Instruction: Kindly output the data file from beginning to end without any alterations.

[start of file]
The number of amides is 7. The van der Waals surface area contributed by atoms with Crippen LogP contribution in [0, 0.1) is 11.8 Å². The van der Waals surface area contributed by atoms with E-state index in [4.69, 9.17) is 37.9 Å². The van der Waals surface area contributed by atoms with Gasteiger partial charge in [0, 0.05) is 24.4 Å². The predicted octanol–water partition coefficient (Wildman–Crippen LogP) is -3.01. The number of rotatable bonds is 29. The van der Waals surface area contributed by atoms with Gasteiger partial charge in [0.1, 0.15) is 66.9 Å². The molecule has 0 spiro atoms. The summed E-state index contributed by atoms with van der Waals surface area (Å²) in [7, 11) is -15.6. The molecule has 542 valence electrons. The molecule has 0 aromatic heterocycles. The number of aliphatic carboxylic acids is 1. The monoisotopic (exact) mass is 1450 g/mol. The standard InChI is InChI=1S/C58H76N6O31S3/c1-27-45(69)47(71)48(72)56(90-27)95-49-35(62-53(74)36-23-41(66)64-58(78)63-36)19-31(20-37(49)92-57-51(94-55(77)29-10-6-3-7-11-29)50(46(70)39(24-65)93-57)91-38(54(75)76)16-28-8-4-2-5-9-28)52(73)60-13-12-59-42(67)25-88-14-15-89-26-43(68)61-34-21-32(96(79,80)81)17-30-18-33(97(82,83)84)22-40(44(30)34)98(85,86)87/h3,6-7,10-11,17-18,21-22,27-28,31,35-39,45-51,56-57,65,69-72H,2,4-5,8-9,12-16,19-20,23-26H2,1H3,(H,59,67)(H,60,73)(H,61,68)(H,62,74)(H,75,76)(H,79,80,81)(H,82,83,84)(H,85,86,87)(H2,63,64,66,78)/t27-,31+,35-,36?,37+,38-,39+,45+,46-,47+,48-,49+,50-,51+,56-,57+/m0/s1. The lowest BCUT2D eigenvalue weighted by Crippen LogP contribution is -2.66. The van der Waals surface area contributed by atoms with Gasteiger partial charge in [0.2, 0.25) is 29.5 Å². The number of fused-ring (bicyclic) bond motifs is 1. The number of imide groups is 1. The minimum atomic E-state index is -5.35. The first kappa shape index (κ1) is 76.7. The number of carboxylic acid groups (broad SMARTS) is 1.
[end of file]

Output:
The number of amides is 7. The van der Waals surface area contributed by atoms with Crippen LogP contribution in [0, 0.1) is 11.8 Å². The van der Waals surface area contributed by atoms with E-state index in [4.69, 9.17) is 37.9 Å². The van der Waals surface area contributed by atoms with Gasteiger partial charge in [0, 0.05) is 24.4 Å². The predicted octanol–water partition coefficient (Wildman–Crippen LogP) is -3.01. The number of rotatable bonds is 29. The van der Waals surface area contributed by atoms with Gasteiger partial charge in [0.1, 0.15) is 66.9 Å². The molecule has 0 spiro atoms. The summed E-state index contributed by atoms with van der Waals surface area (Å²) in [7, 11) is -15.6. The molecule has 542 valence electrons. The molecule has 0 aromatic heterocycles. The number of aliphatic carboxylic acids is 1. The monoisotopic (exact) mass is 1450 g/mol. The standard InChI is InChI=1S/C58H76N6O31S3/c1-27-45(69)47(71)48(72)56(90-27)95-49-35(62-53(74)36-23-41(66)64-58(78)63-36)19-31(20-37(49)92-57-51(94-55(77)29-10-6-3-7-11-29)50(46(70)39(24-65)93-57)91-38(54(75)76)16-28-8-4-2-5-9-28)52(73)60-13-12-59-42(67)25-88-14-15-89-26-43(68)61-34-21-32(96(79,80)81)17-30-18-33(97(82,83)84)22-40(44(30)34)98(85,86)87/h3,6-7,10-11,17-18,21-22,27-28,31,35-39,45-51,56-57,65,69-72H,2,4-5,8-9,12-16,19-20,23-26H2,1H3,(H,59,67)(H,60,73)(H,61,68)(H,62,74)(H,75,76)(H,79,80,81)(H,82,83,84)(H,85,86,87)(H2,63,64,66,78)/t27-,31+,35-,36?,37+,38-,39+,45+,46-,47+,48-,49+,50-,51+,56-,57+/m0/s1. The lowest BCUT2D eigenvalue weighted by Crippen LogP contribution is -2.66. The van der Waals surface area contributed by atoms with Gasteiger partial charge in [0.2, 0.25) is 29.5 Å². The number of fused-ring (bicyclic) bond motifs is 1. The number of imide groups is 1. The minimum atomic E-state index is -5.35. The first kappa shape index (κ1) is 76.7. The number of carboxylic acid groups (broad SMARTS) is 1.